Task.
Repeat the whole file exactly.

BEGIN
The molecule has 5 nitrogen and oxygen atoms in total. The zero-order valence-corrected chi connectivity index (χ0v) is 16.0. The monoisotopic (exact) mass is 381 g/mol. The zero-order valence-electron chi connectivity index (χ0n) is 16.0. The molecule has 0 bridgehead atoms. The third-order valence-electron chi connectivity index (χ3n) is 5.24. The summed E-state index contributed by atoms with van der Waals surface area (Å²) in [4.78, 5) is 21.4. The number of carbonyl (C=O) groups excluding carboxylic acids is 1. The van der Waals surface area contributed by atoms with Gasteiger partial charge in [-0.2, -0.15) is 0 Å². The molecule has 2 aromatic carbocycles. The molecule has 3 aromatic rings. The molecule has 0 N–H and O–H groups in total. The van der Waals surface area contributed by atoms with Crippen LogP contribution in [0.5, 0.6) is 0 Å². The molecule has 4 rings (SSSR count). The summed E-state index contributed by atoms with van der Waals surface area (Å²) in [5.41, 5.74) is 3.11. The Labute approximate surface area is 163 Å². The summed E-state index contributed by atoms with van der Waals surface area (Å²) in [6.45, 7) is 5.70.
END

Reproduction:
The molecule has 5 nitrogen and oxygen atoms in total. The zero-order valence-corrected chi connectivity index (χ0v) is 16.0. The monoisotopic (exact) mass is 381 g/mol. The zero-order valence-electron chi connectivity index (χ0n) is 16.0. The molecule has 0 bridgehead atoms. The third-order valence-electron chi connectivity index (χ3n) is 5.24. The summed E-state index contributed by atoms with van der Waals surface area (Å²) in [4.78, 5) is 21.4. The number of carbonyl (C=O) groups excluding carboxylic acids is 1. The van der Waals surface area contributed by atoms with Gasteiger partial charge in [-0.2, -0.15) is 0 Å². The molecule has 2 aromatic carbocycles. The molecule has 3 aromatic rings. The molecule has 0 N–H and O–H groups in total. The van der Waals surface area contributed by atoms with Crippen LogP contribution in [0.5, 0.6) is 0 Å². The molecule has 4 rings (SSSR count). The summed E-state index contributed by atoms with van der Waals surface area (Å²) in [5.41, 5.74) is 3.11. The Labute approximate surface area is 163 Å². The summed E-state index contributed by atoms with van der Waals surface area (Å²) in [6.45, 7) is 5.70.